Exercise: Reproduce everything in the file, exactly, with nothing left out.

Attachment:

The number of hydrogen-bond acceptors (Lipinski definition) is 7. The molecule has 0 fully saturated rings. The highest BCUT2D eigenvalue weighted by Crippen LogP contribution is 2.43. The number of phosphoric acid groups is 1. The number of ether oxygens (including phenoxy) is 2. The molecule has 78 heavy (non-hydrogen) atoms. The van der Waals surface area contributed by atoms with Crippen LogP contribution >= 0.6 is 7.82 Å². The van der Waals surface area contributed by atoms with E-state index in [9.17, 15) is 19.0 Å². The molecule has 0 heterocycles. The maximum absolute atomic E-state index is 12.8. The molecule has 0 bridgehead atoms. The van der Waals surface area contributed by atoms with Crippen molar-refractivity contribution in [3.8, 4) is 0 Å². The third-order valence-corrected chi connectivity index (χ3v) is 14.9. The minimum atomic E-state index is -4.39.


The number of hydrogen-bond acceptors (Lipinski definition) is 7. The molecule has 0 fully saturated rings. The highest BCUT2D eigenvalue weighted by Crippen LogP contribution is 2.43. The number of phosphoric acid groups is 1. The number of ether oxygens (including phenoxy) is 2. The molecule has 78 heavy (non-hydrogen) atoms. The van der Waals surface area contributed by atoms with Crippen LogP contribution >= 0.6 is 7.82 Å². The van der Waals surface area contributed by atoms with E-state index in [9.17, 15) is 19.0 Å². The molecule has 0 heterocycles. The maximum absolute atomic E-state index is 12.8. The molecule has 0 bridgehead atoms. The van der Waals surface area contributed by atoms with Crippen molar-refractivity contribution in [3.8, 4) is 0 Å². The third-order valence-corrected chi connectivity index (χ3v) is 14.9. The minimum atomic E-state index is -4.39.